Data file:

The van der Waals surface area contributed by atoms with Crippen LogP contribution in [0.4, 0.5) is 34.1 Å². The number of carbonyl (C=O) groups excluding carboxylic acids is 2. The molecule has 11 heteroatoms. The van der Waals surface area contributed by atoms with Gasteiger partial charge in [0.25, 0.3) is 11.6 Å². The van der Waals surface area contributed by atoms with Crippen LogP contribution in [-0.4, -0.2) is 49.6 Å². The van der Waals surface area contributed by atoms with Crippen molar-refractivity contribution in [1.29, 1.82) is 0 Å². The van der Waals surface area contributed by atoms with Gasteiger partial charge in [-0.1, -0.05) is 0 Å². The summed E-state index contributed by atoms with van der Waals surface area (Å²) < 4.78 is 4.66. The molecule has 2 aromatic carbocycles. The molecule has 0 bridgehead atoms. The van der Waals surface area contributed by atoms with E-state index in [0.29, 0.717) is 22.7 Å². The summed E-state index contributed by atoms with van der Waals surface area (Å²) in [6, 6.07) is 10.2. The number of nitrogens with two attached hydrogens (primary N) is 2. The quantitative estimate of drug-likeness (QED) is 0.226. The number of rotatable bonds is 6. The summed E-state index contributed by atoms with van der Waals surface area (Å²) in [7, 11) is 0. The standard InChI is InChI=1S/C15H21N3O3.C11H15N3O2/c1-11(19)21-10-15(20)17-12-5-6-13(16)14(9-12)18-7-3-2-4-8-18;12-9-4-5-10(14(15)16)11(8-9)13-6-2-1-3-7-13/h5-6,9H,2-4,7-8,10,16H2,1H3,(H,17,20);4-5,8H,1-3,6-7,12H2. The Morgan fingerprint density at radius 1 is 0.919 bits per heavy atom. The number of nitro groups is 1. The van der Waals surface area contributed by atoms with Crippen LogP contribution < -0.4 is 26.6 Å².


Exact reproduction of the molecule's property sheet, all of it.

The van der Waals surface area contributed by atoms with Crippen LogP contribution in [0.4, 0.5) is 34.1 Å². The number of carbonyl (C=O) groups excluding carboxylic acids is 2. The molecule has 11 heteroatoms. The van der Waals surface area contributed by atoms with Gasteiger partial charge in [0.25, 0.3) is 11.6 Å². The van der Waals surface area contributed by atoms with Crippen LogP contribution in [-0.4, -0.2) is 49.6 Å². The van der Waals surface area contributed by atoms with Crippen molar-refractivity contribution in [1.29, 1.82) is 0 Å². The van der Waals surface area contributed by atoms with Gasteiger partial charge in [-0.1, -0.05) is 0 Å². The summed E-state index contributed by atoms with van der Waals surface area (Å²) < 4.78 is 4.66. The molecule has 2 aromatic carbocycles. The molecule has 0 bridgehead atoms. The van der Waals surface area contributed by atoms with E-state index in [0.29, 0.717) is 22.7 Å². The summed E-state index contributed by atoms with van der Waals surface area (Å²) in [6, 6.07) is 10.2. The number of nitrogens with two attached hydrogens (primary N) is 2. The quantitative estimate of drug-likeness (QED) is 0.226. The number of rotatable bonds is 6. The summed E-state index contributed by atoms with van der Waals surface area (Å²) in [7, 11) is 0. The standard InChI is InChI=1S/C15H21N3O3.C11H15N3O2/c1-11(19)21-10-15(20)17-12-5-6-13(16)14(9-12)18-7-3-2-4-8-18;12-9-4-5-10(14(15)16)11(8-9)13-6-2-1-3-7-13/h5-6,9H,2-4,7-8,10,16H2,1H3,(H,17,20);4-5,8H,1-3,6-7,12H2. The Morgan fingerprint density at radius 1 is 0.919 bits per heavy atom. The number of nitro groups is 1. The van der Waals surface area contributed by atoms with Crippen LogP contribution < -0.4 is 26.6 Å².